Of course, small-time traders like Gill aren't the only ones who profited from the chaos, and while Tenev and other witnesses will be appearing in a professional capacity, Gill is being painted as some kind of financial terrorist, and it's already becoming clear that - just like regulators did with Nat Sarao after the May 2010 "flash crash" - they will once again find a small-time trader to scapegoat, regardless of whether their actions actually had a major impact on the market volatility in question.

But not only is Gill being dragged in front of the Committee (though Waters couldn't say whether he was "confirmed", only that she was trying to "get" him for the hearing), but regulators in Massachusetts are taking aim at him, and it looks like they have found an excuse to punish and scapegoat Gill, due to the fact that, technically, he was still employed by a major insurance firm, and was a registered securities broker, while carrying on his anonymous social media persona and pitching stocks online. Some might construe that as a conflict, and regulators are reportedly - according to the NYT - putting pressure on both Gill and his former employer, MassMutual, one of the biggest financial services firms in the state of Massachusetts.

MassMutual has reportedly told regulators that it was unaware of Gill's extracurricular social media activity. Nevertheless, according to federal regulations, the firm is responsible for monitoring the activity of its employees.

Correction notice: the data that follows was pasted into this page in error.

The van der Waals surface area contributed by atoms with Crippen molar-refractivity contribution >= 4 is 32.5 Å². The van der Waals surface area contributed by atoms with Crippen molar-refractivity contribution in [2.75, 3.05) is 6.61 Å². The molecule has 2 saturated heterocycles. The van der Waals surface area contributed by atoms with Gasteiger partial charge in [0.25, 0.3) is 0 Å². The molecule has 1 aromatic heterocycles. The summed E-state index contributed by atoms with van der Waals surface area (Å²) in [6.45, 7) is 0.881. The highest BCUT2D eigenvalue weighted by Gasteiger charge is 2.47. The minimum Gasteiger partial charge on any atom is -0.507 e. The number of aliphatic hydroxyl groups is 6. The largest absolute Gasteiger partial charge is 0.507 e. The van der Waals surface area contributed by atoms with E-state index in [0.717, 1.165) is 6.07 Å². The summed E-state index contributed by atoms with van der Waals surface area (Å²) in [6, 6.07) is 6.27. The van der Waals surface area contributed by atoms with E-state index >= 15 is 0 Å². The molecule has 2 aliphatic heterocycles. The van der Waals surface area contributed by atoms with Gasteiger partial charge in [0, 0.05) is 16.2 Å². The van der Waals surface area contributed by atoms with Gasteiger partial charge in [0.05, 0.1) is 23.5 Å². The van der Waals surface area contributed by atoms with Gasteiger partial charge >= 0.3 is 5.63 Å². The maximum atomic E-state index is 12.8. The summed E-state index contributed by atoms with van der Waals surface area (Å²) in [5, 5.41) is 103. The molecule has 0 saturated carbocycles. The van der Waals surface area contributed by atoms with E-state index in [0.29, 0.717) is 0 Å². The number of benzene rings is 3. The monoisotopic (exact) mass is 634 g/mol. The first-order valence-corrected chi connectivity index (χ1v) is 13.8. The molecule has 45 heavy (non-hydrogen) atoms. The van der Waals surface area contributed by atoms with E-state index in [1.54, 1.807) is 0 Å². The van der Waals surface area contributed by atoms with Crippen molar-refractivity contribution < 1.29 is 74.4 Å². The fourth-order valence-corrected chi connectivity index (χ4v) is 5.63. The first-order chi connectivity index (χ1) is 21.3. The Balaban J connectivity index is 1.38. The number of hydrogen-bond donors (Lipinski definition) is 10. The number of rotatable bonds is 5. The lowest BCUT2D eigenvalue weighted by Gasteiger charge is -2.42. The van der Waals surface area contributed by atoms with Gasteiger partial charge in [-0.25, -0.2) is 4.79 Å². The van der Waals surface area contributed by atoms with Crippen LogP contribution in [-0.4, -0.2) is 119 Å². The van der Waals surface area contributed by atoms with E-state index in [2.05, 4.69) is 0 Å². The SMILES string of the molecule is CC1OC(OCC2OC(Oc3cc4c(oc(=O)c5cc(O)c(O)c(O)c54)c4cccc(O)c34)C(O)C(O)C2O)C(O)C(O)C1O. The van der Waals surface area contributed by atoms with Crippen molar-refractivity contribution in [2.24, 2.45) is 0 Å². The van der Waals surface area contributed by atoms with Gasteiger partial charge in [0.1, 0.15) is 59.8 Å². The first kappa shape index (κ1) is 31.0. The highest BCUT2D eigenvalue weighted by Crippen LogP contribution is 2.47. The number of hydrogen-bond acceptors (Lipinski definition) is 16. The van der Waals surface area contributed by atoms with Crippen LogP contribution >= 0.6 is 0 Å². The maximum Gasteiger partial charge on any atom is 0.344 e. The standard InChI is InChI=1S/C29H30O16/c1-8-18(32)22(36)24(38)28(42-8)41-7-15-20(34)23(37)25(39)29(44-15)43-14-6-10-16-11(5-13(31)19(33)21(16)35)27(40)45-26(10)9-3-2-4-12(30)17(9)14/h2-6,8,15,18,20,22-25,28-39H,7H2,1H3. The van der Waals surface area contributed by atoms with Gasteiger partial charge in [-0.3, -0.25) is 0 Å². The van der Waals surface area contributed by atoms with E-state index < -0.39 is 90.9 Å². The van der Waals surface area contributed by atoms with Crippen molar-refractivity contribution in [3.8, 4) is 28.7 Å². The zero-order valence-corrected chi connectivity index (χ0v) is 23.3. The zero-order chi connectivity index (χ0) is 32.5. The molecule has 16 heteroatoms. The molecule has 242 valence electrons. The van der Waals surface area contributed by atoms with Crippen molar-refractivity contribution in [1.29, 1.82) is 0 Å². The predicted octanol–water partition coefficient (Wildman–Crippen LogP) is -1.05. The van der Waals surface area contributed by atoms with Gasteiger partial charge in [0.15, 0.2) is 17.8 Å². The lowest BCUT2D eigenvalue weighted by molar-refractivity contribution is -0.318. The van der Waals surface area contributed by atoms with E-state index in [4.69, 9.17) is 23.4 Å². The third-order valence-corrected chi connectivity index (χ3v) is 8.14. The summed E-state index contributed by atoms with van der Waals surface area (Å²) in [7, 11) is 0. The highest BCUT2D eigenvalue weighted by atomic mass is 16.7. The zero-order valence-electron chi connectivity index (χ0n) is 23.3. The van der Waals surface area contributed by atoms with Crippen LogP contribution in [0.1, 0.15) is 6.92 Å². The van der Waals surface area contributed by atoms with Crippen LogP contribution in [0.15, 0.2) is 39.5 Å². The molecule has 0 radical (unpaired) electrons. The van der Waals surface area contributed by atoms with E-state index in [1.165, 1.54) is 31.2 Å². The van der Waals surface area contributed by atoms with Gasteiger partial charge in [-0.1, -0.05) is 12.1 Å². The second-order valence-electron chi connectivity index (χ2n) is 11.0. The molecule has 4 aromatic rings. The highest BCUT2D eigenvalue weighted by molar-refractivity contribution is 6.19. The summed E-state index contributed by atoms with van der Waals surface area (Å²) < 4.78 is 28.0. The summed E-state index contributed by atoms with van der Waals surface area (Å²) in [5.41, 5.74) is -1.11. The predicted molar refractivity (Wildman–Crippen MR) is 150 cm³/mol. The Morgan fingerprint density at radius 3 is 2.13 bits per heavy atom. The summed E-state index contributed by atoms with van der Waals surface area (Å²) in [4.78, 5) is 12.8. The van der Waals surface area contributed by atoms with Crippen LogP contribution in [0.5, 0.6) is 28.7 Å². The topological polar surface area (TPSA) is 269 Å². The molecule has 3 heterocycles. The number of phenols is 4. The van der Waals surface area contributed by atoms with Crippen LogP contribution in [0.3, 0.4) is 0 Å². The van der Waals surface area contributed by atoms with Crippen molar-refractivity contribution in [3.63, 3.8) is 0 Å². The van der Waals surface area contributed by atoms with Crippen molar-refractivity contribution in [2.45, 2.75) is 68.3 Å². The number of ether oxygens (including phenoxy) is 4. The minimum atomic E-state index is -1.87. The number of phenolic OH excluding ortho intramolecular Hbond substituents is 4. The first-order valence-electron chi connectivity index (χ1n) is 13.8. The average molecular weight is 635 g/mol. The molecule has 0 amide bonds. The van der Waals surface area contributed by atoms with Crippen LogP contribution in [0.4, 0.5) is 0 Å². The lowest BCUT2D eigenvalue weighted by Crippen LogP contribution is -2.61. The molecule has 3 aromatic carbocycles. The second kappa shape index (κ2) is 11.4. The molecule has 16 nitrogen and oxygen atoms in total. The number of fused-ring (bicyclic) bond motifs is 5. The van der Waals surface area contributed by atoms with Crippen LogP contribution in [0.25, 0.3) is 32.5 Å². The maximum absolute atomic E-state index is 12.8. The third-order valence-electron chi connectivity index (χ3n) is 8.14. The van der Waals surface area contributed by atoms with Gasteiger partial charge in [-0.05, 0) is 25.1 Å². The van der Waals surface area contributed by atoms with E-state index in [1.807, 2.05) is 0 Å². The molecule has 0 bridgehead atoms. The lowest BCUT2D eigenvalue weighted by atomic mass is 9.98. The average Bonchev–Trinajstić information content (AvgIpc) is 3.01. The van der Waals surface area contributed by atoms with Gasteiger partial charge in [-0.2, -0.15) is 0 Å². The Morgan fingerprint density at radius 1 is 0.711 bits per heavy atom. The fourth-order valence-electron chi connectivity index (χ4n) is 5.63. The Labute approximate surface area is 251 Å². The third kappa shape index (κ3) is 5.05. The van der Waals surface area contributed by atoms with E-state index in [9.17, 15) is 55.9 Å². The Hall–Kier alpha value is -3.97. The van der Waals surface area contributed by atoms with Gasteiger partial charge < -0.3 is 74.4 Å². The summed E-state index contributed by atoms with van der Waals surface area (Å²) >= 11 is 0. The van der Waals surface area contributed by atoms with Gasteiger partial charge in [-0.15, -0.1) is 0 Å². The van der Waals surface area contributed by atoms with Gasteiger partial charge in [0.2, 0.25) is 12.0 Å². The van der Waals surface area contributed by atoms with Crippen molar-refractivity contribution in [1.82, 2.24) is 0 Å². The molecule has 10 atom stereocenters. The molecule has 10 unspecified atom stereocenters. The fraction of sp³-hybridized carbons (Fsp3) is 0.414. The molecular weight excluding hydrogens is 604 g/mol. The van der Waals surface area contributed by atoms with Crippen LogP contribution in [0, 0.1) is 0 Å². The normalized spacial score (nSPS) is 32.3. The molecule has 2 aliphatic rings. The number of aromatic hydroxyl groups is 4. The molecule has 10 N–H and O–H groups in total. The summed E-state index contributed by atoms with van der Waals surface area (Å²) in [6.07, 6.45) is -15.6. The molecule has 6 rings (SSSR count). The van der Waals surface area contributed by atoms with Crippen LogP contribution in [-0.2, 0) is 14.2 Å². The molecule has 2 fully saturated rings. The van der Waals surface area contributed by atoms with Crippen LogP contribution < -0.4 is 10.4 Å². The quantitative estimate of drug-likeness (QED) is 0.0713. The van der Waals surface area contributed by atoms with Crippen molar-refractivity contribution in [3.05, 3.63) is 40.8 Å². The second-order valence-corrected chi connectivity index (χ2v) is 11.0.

Here's more from the NYT:

Moonlighting under the name Roaring Kitty, Keith Gill became something of an online folk hero for his dedication to GameStop, the struggling video-game retailer at the center of a trading frenzy that sent its share price into the stratosphere.

But now a regulator in Massachusetts wants to know more about Mr. Gill, a registered securities broker, and his former day job as a financial wellness education director at an insurance company based in Boston.

Inspired in part by Mr. Gill’s cheerleading, thousands of small investors pushed stock in GameStop to as high as $483 a share and made Mr. Gill fabulously rich on paper. A picture he posted last week on the Reddit WallStreetBets forum showed his GameStop investment was worth $48 million, though his actual returns could not be independently verified.